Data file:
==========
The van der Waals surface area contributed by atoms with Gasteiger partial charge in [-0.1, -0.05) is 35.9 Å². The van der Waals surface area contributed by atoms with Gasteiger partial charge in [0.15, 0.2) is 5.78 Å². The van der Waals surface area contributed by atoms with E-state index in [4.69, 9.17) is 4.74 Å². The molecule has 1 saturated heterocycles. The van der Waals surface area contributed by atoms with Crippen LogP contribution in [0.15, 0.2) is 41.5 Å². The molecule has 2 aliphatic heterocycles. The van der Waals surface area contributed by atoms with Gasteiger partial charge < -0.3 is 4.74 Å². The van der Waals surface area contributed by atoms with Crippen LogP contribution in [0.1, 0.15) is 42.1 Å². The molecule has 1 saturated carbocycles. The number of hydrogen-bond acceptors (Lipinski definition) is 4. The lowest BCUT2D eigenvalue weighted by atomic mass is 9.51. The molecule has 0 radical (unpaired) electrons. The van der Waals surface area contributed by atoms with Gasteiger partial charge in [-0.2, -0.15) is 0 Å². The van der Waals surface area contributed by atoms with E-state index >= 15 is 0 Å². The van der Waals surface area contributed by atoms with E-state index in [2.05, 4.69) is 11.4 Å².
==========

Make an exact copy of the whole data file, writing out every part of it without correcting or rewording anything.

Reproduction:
The van der Waals surface area contributed by atoms with Gasteiger partial charge in [-0.1, -0.05) is 35.9 Å². The van der Waals surface area contributed by atoms with Gasteiger partial charge in [0.15, 0.2) is 5.78 Å². The van der Waals surface area contributed by atoms with E-state index in [4.69, 9.17) is 4.74 Å². The molecule has 1 saturated heterocycles. The van der Waals surface area contributed by atoms with Crippen LogP contribution in [0.15, 0.2) is 41.5 Å². The molecule has 2 aliphatic heterocycles. The van der Waals surface area contributed by atoms with Gasteiger partial charge < -0.3 is 4.74 Å². The van der Waals surface area contributed by atoms with Crippen LogP contribution in [0.1, 0.15) is 42.1 Å². The molecule has 1 saturated carbocycles. The number of hydrogen-bond acceptors (Lipinski definition) is 4. The lowest BCUT2D eigenvalue weighted by atomic mass is 9.51. The molecule has 0 radical (unpaired) electrons. The van der Waals surface area contributed by atoms with Gasteiger partial charge in [-0.2, -0.15) is 0 Å². The van der Waals surface area contributed by atoms with E-state index >= 15 is 0 Å². The van der Waals surface area contributed by atoms with E-state index in [2.05, 4.69) is 11.4 Å².